Author’s note: Pat Reeve and Nicole Jones’ TV show, Driven with Pat and Nicole, airs on the Outdoor Channel Tuesday nights at 8:00 p.m. and Friday nights at 10:00 p.m. EST. For the last three years in a row this husband and wife duo has won a Golden Moose Award for excellence in TV production from the Outdoor Channel.
Our hunt began on the south island of New Zealand with Rachel Burke of Leithen Valley Outfitters. We had hunted in Australia with Rachel’s brother George, and her family has been hunting and guiding for many years. Rachel and her husband Olly run the New Zealand outfit for the family. Neither Nicole nor I had hunted red stag before, but we had hunted elk, and elk and stag are somewhat similar. Some friends went with us and the plan was for Nicole to hunt and take her stag first while I filmed. Then I would try and take a stag later on, since were hunting in the post-roar, which is the breeding time for stags. Each morning we got up, climbed to the top of a ridge, and glassed for stags on the opposite mountain. If we spotted one we went down the mountain, walked across the valley, climbed the neighboring mountain, and hoped to get a shot.
The hunt was scheduled to last for two weeks. We had been bowhunting, wearing our Mossy Oak camouflage, because Nicole wanted to take her stag with a bow, and while we’d had plenty of encounters Nicole hadn’t gotten close enough to release an arrow during the first nine days of our hunt. We had gone to New Zealand to do a TV show so we needed to take a stag, so I told Nicole, “Let’s put the bow down, and take the Thompson/Center rifle with us. We have to get a stag.”
Our plan had been to take two stags and then leave that camp and go several hours away to hunt for tahr, a type of mountain goat. Since we had already spent nine days trying to take a stag I felt pretty sure that we would not be able to hunt the tahr as well. Our friends with us on the hunt each had harvested a stag but Nicole and I had harvested nothing. At one point Nicole had a really big bull within bow range and was at full draw, but I did not think I had enough live footage of the animal to make a TV show. The stag had only come in quickly, stopped and looked back at us. When we got back to the lodge and looked at the footage however, we saw that I actually did have enough footage and that Nicole could have taken the shot for a good TV show. I was not very popular with Nicole that day.
I finally convinced Nicole to leave her bow in camp and take the T/C Venture break-open rifle with a .270 barrel. At one point during the bowhunt we’d had a really big stag in close but not close enough for a bow shot, and I told Nicole we needed to go after that stag again with the rifle. The next day, the tenth day of the hunt, we found this big stag bedded down on the side of the mountain with two other stags. The hunt was in the afternoon so we waited and hoped the stag would get up to feed. Suddenly I spotted movement and saw the big stag running toward us, and when he stopped for a split second Nicole took the shot. As the stag turned to run off he took a big leap and cleared an eight-foot bush and almost landed on a rabbit that came running out. The stag went down. He scored about 380 on Pope & Young.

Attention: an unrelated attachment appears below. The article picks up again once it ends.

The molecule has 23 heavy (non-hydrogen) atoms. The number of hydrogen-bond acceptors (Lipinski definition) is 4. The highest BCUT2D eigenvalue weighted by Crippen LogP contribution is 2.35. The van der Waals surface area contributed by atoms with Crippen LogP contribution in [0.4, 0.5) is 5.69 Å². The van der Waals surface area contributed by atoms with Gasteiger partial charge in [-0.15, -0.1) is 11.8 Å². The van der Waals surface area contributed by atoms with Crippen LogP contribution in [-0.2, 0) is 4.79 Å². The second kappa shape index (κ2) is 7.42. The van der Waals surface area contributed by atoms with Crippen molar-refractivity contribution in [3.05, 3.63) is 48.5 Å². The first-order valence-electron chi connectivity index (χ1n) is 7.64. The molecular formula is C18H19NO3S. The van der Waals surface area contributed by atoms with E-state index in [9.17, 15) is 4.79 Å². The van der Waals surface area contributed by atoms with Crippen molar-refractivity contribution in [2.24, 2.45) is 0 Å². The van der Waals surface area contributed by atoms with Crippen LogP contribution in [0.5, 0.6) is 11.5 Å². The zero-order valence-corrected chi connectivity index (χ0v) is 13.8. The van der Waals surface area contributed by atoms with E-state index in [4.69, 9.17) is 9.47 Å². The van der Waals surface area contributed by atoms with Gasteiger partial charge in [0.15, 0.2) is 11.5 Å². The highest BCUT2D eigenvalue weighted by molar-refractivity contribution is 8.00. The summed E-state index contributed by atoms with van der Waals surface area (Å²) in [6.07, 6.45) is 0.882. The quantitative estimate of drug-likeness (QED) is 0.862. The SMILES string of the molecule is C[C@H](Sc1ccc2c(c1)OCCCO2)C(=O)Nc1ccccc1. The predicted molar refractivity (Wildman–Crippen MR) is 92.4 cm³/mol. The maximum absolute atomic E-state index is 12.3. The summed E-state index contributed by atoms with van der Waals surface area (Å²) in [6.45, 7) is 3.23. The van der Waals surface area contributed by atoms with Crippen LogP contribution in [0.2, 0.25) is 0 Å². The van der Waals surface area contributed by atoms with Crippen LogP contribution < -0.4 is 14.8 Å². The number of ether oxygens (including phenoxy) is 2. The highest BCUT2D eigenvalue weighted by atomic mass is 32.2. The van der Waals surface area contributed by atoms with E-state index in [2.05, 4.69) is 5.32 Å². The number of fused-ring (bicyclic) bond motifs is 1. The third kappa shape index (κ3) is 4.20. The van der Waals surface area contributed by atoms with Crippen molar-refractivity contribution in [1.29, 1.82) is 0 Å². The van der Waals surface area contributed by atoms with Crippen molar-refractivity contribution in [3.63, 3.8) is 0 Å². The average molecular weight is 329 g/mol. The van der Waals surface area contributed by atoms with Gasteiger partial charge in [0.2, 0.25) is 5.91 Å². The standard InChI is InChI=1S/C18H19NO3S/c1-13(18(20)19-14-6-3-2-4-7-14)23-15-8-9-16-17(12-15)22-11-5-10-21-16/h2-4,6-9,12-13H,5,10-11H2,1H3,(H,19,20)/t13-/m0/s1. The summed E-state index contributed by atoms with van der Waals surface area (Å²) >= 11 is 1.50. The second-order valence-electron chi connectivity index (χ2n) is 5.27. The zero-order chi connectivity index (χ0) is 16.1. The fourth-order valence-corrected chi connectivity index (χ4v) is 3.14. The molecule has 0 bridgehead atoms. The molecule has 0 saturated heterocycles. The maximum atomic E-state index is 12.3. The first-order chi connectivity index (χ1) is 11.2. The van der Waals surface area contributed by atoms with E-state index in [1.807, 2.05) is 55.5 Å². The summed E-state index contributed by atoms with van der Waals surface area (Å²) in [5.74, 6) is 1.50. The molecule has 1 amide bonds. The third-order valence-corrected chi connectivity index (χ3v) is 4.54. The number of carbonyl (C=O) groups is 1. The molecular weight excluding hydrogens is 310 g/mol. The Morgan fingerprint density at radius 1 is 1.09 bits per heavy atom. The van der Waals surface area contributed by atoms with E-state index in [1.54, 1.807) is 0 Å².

Now it was my turn to hunt, and I thought, “If I can take a stag, we’ll still have two or three days to go to the other camp and hunt for tahr.” Like Nicole, I was determined to shoot my stag with a bow, specifically my Mathews Monster bow. During the morning of the tenth day we had a few encounters but just could not get a stag close enough to take with a bow. About noon we spotted the stag that Nicole had wanted to shoot with her bow when I had called her off because I thought I did not have enough live footage. This stag was bedded by himself and easy to identify since his brow tines looked like an old manual can opener with hooks coming off of them.
I left Nicole sitting on the ridge where we’d spotted him so she could film me as I tried to stalk the stag. We had planned to walk down the valley, walk around the mountain, climb up the other side and have the stag below me at about 30 yards, but once we reached the top of the mountain I could not see the stag. I looked back at Nicole who was trying to give me all kinds of hand signals to let me know where the stag was. I kept looking at her with my Nikon binoculars and trying to read her lips but I just could not understand what she was trying to tell me.
I went up on top and started moving down the ridge when I finally spotted the stag in a gulley, headed down again. As I got closer to the stag he jumped up for some reason and I immediately went to full draw. The stag was at about 25 or 30 yards and I quickly settled my pin sight behind his front shoulder and released the arrow. Just as I shot, the stag reacted to the sound of the bow, took a step forward, and my arrow hit a little farther back than I had intended. After he took the arrow the stag ran across the hill and out of sight. I saw the blood coming out of his side and assumed I had hit an artery. After the shot Nicole and I started trailing the stag, and when we found him at last I took a second shot. The stag scored more than 400 inches, and I could not believe that we had taken two stags in two days–one with a rifle and one with a bow. We went to bed that night and were headed for tahr camp early the next morning.
Image courtesy John E. Phillips